fruits and pills 2

Variations in the classification of ingredients added into food are one reason  why regulations for nutraceuticals vary between countries.  Health Canada requires natural health products (vitamins, minerals, herbal supplements, Traditional Chinese Medicine TCM) sold in Canada to have natural product numbers, similar to drug ID numbers in the EU.  Differences in cultures also influence the directives.  In China where the practice of TCM is very popular and traditional ingredients make up 70% of health food, foods and drugs are treated as the same source.9  Another challenge is the quantitative studies to prove real long-term benefits of nutraceuticals, as  studies must  be conducted over such a long period of time.  Dosing is also a significant factor to take into account.  A high dose of added vitamins into supplements to treat illness could be subjected to medicine regulation. Controlling the amount of ingredients in food is harder than in prescriptions, because one doesn’t know how much a person can eat, hence  introducing the risk of under-dosing.10

A lack of clearly defined regulations from the European Commission in the last decade resulted in over-regulating and rejections of many manufacturers’ products  previously sold on the market, as documented by the BBC in 2010.11  The good news is after 20 years of discussion, the  Commission recently agreed  it would stop vague claims and allow hard claims of disease reduction for foods which have solid evidence.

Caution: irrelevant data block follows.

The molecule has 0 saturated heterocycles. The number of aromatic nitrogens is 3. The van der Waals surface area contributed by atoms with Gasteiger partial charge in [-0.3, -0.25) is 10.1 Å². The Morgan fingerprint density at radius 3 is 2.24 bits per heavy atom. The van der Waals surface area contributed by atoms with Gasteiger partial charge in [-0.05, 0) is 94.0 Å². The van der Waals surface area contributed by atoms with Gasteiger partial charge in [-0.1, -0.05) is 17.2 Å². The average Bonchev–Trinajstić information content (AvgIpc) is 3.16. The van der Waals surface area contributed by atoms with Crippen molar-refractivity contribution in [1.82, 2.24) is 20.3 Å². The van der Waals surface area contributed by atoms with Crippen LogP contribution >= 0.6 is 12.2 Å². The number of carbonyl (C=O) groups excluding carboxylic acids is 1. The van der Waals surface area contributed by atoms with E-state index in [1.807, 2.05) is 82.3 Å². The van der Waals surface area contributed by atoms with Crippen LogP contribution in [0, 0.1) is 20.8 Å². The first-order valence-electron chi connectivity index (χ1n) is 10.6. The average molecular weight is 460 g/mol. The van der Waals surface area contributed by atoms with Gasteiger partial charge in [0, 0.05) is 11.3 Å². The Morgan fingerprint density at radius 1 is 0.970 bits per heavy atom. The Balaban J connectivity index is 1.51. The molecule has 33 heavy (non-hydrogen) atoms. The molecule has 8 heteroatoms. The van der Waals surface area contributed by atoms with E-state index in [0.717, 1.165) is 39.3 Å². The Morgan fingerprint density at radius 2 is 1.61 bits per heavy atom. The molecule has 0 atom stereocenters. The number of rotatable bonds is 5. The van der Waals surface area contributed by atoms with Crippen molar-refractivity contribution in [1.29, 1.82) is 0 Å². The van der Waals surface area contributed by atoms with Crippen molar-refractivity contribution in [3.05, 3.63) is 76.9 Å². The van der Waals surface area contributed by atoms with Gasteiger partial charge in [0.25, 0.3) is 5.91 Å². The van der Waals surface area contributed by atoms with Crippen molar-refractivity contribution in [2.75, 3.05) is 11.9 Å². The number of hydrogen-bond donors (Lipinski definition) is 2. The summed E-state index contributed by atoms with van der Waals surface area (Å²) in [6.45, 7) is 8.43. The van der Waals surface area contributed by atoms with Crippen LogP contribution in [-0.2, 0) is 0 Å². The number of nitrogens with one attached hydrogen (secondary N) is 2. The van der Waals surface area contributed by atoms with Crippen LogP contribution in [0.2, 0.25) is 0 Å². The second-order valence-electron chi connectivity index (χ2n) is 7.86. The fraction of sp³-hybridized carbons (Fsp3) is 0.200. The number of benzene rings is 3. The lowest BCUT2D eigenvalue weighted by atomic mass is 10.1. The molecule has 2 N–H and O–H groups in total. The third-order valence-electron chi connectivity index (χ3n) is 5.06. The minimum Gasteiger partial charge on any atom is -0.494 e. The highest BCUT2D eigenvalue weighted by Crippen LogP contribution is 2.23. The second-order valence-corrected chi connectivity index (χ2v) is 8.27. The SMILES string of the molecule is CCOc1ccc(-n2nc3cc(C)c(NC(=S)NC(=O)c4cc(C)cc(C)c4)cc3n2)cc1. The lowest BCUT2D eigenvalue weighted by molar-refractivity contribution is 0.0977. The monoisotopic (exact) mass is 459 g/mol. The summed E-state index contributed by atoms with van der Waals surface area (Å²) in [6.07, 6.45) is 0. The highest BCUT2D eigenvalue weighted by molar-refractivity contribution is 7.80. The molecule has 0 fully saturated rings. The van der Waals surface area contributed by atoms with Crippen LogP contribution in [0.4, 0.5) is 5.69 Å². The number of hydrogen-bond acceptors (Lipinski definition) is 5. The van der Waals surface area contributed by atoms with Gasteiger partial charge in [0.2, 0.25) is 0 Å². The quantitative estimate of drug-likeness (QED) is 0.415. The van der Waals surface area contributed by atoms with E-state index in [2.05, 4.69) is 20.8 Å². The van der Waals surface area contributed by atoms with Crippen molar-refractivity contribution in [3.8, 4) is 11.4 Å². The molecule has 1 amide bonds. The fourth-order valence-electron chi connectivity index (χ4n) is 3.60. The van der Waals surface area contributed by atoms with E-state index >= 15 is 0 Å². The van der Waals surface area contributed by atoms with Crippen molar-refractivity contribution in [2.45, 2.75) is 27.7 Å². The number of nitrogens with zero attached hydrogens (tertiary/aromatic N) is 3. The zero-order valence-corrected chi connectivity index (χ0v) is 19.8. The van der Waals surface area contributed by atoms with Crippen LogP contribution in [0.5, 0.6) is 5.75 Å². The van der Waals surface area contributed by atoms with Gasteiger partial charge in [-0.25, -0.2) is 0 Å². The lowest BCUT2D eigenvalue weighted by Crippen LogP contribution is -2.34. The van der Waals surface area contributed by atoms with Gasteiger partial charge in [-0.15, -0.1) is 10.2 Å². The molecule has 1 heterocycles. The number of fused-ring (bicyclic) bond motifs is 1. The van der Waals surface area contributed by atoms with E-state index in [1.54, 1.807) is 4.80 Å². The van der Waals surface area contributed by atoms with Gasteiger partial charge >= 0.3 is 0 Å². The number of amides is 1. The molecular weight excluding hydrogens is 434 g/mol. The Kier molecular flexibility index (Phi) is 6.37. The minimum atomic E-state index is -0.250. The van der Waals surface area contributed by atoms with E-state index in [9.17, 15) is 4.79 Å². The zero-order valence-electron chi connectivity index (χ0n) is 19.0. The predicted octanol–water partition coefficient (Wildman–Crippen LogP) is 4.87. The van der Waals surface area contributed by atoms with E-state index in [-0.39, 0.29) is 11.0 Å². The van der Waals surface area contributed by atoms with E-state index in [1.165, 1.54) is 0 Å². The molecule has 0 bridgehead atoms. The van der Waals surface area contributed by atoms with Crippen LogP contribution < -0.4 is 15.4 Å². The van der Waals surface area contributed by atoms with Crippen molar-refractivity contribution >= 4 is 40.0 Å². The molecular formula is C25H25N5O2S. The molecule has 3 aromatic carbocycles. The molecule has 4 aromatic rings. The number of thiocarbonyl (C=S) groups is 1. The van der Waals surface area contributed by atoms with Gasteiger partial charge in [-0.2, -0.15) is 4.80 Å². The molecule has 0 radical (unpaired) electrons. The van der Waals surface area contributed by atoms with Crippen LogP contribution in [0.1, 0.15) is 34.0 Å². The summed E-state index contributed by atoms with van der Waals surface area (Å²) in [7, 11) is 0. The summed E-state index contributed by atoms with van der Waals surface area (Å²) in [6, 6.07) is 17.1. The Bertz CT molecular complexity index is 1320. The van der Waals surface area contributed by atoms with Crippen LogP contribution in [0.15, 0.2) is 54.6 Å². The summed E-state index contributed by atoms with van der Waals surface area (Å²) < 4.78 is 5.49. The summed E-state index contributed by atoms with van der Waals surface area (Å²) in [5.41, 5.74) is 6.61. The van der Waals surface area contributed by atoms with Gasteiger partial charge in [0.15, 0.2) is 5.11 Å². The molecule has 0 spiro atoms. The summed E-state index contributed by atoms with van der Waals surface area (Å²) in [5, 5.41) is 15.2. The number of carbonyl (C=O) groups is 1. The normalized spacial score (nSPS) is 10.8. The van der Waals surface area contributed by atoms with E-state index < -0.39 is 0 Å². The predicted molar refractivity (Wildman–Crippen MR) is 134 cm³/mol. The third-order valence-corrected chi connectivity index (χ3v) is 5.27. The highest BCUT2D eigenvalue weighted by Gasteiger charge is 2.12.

The next step is for the EU Parliament to decide whether to accept this new proposal.  If it does, then the EU will join the WHO,  also working to set international standards for nutraceuticals.  This will help build a standard regulatory framework with consensus from different continents to ensure that manufacturers are given clear instructions to claims that they can and cannot make.  Subsequently this will help improve standards of the nutraceuticals industry to let consumers have better products and know how to make the right choices for food, medicine, supplements or functional food for particular needs.

What can be agreed for now, is that no matter how effective a nutraceutical is, it still cannot replace the demonstrated benefits of good nutrition, exercise and a healthy lifestyle.12

\qazSource:  Federation of Indian Chambers of Commerce and Industry

 References

(1)           Kalra, E. K. AAPS PharmSci 2003, 5, 27.

(2)           BCCResearch, http://www.bccresearch.com/pressroom/fod/global.

(3)           Cogent SSC-Skills for Science Base Industries 2013, UK Cosmeceutical and Nutraceutical Sectors:  Market and Employment Profile.

(4)           FDA, http://www.fda.gov/aboutfda/transparency/basics/ucm195635.htm.

(5)           EUFIC, http://www.eufic.org/article/en/page/BARCHIVE/expid/basics.

(6)           MHRA, http://www.mhra.gov.uk/Howweregulate/Medicines/Doesmyproductneedalicence/Borderlineproducts/.

(7)           FSA, http://www.cieh.org/library/Membership/Regional_network/London/FSA_guidance_general_food_law.pdf.

(8)           EC, http://ec.europa.eu/food/food/biotechnology/novelfood/initiatives_en.htm.

(9)           Shimizu, T. Nutrition Research Reviews 2003, 16, 241.

(10)         Hughes, E. Chemistry World 2012, October.

(11)         http://www.bbc.co.uk/news/10240263.

(12)         Bodeker, G. Leading authority globally on Wellness, Traditional Complimentary and Integrative Medicine and Chairman of GIFTS of HEALTH personal communication, http://giftsofhealth.org/.